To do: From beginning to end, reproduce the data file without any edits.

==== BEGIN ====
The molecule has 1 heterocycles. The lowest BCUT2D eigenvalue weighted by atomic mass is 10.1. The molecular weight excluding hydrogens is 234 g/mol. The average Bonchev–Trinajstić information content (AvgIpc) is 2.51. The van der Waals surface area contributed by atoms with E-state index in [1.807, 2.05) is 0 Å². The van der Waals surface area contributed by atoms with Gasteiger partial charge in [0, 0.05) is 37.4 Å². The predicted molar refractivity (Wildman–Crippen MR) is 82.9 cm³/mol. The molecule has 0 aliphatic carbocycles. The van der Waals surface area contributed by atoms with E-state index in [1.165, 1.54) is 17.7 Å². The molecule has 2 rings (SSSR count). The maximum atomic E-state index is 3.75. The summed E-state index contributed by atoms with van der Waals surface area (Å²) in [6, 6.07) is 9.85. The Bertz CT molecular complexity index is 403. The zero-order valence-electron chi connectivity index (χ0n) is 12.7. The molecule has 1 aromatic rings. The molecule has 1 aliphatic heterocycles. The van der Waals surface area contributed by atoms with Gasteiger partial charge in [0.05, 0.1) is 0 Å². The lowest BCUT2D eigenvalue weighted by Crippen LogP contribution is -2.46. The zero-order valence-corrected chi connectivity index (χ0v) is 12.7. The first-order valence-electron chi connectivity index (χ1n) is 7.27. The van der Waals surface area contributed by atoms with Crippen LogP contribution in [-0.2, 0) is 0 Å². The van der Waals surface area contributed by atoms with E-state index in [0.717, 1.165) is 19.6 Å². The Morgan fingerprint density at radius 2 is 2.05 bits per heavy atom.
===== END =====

The molecule has 1 heterocycles. The lowest BCUT2D eigenvalue weighted by atomic mass is 10.1. The molecular weight excluding hydrogens is 234 g/mol. The average Bonchev–Trinajstić information content (AvgIpc) is 2.51. The van der Waals surface area contributed by atoms with E-state index in [1.807, 2.05) is 0 Å². The van der Waals surface area contributed by atoms with Gasteiger partial charge in [0, 0.05) is 37.4 Å². The predicted molar refractivity (Wildman–Crippen MR) is 82.9 cm³/mol. The molecule has 0 aliphatic carbocycles. The van der Waals surface area contributed by atoms with E-state index in [1.165, 1.54) is 17.7 Å². The molecule has 2 rings (SSSR count). The maximum atomic E-state index is 3.75. The summed E-state index contributed by atoms with van der Waals surface area (Å²) in [6, 6.07) is 9.85. The Bertz CT molecular complexity index is 403. The zero-order valence-electron chi connectivity index (χ0n) is 12.7. The molecule has 1 aromatic rings. The molecule has 1 aliphatic heterocycles. The van der Waals surface area contributed by atoms with Gasteiger partial charge in [0.05, 0.1) is 0 Å². The lowest BCUT2D eigenvalue weighted by Crippen LogP contribution is -2.46. The zero-order valence-corrected chi connectivity index (χ0v) is 12.7. The first-order valence-electron chi connectivity index (χ1n) is 7.27. The van der Waals surface area contributed by atoms with Crippen LogP contribution in [-0.2, 0) is 0 Å². The van der Waals surface area contributed by atoms with E-state index in [0.717, 1.165) is 19.6 Å². The Morgan fingerprint density at radius 2 is 2.05 bits per heavy atom.